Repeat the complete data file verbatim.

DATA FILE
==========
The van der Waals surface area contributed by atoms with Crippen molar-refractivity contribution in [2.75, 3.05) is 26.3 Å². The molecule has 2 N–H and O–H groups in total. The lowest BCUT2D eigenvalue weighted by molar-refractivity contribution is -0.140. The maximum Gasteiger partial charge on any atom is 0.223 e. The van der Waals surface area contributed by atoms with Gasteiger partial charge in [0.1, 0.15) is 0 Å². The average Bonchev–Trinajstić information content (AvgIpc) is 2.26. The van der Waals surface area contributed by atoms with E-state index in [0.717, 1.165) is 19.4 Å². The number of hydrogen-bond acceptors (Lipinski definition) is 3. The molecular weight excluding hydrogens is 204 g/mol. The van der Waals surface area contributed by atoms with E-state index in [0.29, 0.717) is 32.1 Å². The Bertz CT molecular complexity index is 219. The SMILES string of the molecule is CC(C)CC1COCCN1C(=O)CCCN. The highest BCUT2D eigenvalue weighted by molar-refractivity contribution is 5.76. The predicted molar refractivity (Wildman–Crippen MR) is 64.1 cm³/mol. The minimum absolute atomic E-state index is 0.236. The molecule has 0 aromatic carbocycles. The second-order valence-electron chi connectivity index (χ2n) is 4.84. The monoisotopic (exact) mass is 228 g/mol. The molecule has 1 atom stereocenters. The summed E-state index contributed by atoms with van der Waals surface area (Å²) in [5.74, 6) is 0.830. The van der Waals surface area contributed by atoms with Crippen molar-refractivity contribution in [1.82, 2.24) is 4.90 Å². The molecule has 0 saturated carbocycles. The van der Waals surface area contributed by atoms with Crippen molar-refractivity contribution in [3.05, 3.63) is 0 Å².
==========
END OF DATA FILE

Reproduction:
The van der Waals surface area contributed by atoms with Crippen molar-refractivity contribution in [2.75, 3.05) is 26.3 Å². The molecule has 2 N–H and O–H groups in total. The lowest BCUT2D eigenvalue weighted by molar-refractivity contribution is -0.140. The maximum Gasteiger partial charge on any atom is 0.223 e. The van der Waals surface area contributed by atoms with Gasteiger partial charge in [0.1, 0.15) is 0 Å². The average Bonchev–Trinajstić information content (AvgIpc) is 2.26. The van der Waals surface area contributed by atoms with E-state index in [0.717, 1.165) is 19.4 Å². The number of hydrogen-bond acceptors (Lipinski definition) is 3. The molecular weight excluding hydrogens is 204 g/mol. The van der Waals surface area contributed by atoms with E-state index in [0.29, 0.717) is 32.1 Å². The Bertz CT molecular complexity index is 219. The SMILES string of the molecule is CC(C)CC1COCCN1C(=O)CCCN. The highest BCUT2D eigenvalue weighted by molar-refractivity contribution is 5.76. The predicted molar refractivity (Wildman–Crippen MR) is 64.1 cm³/mol. The minimum absolute atomic E-state index is 0.236. The molecule has 0 aromatic carbocycles. The second-order valence-electron chi connectivity index (χ2n) is 4.84. The monoisotopic (exact) mass is 228 g/mol. The molecule has 1 atom stereocenters. The summed E-state index contributed by atoms with van der Waals surface area (Å²) in [5.74, 6) is 0.830. The van der Waals surface area contributed by atoms with Crippen molar-refractivity contribution in [1.82, 2.24) is 4.90 Å². The molecule has 0 saturated carbocycles. The van der Waals surface area contributed by atoms with Crippen molar-refractivity contribution in [3.05, 3.63) is 0 Å².